Tuesday, April 29, 2008
(11:13 PM) | it:
'Murderous mothers and incestuous fathers, who are infinitely more widespread than paedophile killers, are an unsettling intrusion into the idyllic portrait of the family, which depicts the delightful relationship between our citizen parents and their angelic offspring' - Badiou, 'Sex in Crisis' The Century.
Current revelations with regards to the way in which 'citizen parents' can sometimes treat their children remind us, as if we needed reminding, both that Thomas Bernhard is always right about Austria, and that families, when they go wrong, go really really wrong.
Badiou in The Century attempts to reawaken the original impulse of Freud's thought by reminding us that 'he explained human thought on the basis of child sexuality' and that 'there is nothing either natural or obvious about the fact that the object of desire for a subject is borne by the opposite sex'. Both the 'naturalness' of heterosexuality and the sexual innocence of the child are simultaneously put into question by psychoanalysis in its nascent state, and it is Badiou's conviction that Freud's attempt to address the 'real of sex, rather than its meaning' has sadly become lost in the ubiquitous call for mandatory, yet hyper-moralised, enjoyment.
Badiou seems somewhat depressed about sex, in fact, and certainly not pleased with pornography ('Bénazéraf has not kept any of his promises'), despite the fact that it supposedly touches on the 'very essence of cinema insofar as it is confronted with the full visibility of the sexual' ('Philosophy and Cinema'). Nowhere do we find a communist hypothesis with regard to the future uses of a sexuality that responds to the insights of psychoanalysis in a non-hysterical manner.
For that we must turn to the deplorably overlooked, somewhat mad but absolutely brilliant Shulamith Firestone and her 1970 tract, The Dialectic of Sex (written in a white heat in her mid-20s, shame on us all). In the final chapter, 'The Ultimate Revolution', Firestone takes seriously the implications of what she calls cybernetic communism, the total emancipation of women (and men) from the shackles of biology via advances in contraceptive, reproductive technology and alternative models of work and social organisation (choice line: 'Natural childbirth is only one more part of the reactionary hippie-Rousseauean Return-to-Nature'). Not surprisingly, she ends up touching on the same 'real' of sex as Freud, that of child sexuality, only instead of merely noting it (shocking enough in the first place, admittedly), she attempts to incorporate it into her plans for a future utopia of collectives, work-replacing machines and no more pregnancy.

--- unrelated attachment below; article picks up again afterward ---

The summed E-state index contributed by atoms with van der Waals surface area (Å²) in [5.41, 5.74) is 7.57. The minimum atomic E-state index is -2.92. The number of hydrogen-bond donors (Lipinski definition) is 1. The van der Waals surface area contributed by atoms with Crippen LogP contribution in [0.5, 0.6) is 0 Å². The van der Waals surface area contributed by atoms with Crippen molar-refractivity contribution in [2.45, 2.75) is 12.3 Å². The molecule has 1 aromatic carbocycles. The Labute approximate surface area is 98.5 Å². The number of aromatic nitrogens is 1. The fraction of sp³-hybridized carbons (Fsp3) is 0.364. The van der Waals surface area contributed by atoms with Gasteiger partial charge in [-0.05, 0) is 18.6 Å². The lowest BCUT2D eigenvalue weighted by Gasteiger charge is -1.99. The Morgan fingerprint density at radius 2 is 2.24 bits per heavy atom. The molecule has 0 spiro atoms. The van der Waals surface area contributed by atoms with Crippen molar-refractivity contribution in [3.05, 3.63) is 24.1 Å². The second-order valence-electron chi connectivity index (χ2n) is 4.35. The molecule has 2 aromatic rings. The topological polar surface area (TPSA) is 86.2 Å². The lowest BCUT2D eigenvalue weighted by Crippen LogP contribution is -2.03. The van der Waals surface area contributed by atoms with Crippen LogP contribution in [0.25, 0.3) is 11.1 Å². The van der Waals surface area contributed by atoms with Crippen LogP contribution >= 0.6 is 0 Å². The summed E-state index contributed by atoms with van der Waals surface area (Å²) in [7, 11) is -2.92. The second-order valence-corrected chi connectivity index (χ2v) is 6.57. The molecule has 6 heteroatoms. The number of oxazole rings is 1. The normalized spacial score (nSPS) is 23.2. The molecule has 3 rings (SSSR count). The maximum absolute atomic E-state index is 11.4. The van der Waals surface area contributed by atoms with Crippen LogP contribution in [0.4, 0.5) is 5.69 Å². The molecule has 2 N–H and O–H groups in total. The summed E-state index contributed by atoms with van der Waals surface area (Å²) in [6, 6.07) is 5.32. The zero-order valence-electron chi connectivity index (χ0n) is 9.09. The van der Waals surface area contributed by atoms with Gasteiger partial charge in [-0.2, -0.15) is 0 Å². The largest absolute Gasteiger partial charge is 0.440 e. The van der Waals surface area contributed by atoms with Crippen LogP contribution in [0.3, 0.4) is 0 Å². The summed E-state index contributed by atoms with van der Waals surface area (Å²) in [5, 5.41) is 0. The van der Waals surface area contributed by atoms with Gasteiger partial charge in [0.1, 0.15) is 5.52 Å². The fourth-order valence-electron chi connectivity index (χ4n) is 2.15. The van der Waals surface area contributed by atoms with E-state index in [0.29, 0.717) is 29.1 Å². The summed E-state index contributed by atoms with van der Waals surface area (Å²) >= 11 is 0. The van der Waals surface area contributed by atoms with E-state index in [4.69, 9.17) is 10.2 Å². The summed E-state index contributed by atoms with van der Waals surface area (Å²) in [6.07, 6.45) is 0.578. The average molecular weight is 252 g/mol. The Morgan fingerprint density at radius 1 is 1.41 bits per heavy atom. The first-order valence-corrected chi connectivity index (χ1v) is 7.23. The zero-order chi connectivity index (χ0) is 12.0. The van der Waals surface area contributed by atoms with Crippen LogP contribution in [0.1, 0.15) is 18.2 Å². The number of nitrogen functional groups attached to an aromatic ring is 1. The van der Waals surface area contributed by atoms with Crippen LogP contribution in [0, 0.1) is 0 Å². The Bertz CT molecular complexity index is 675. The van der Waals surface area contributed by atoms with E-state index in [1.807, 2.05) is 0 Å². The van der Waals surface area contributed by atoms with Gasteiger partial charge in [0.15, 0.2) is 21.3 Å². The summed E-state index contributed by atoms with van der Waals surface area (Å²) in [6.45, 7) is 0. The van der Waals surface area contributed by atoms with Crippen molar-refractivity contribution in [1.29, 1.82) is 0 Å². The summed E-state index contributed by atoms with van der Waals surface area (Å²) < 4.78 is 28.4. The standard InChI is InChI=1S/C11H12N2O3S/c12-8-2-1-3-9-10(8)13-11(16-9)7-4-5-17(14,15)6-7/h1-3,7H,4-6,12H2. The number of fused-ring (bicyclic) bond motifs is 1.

Following the 'complete integration' of 'sexegrated' women and children into society, Firestone argues that we will uncover 'for the first time', natural sexual freedom (her perverse technologism is the precondition for humanist practice). The sexual freedom of all women and children is summarised baldly in the following way: 'now they can do whatever they wish to do sexually': Cybernetics simply destroys the incest taboo. Relations with children would include, apparently, 'as much genital sex as the child was capable of ... but because genital sex would no longer be the central focus of the relationship, lack of orgasm would not present a serious problem.' This idea of the literal limits of child sexuality is pretty extreme, though not without its historical echoes in the intellectual climate of the time ('Certain children opened the flies of my trousers and started to tickle me,' said Daniel Cohn-Bendit. 'I reacted differently each time, according to the circumstances ... But when they insisted on it, I then caressed them.') The immediate cry of 'paedophile!' is enough to put a very rapid end to this kind of sexual utopianising both in theory and in practice, but 'the problem of children', as Foucault puts it, remains very much with us...a creepy secret in the basement of an otherwise perfectly normal-looking family house...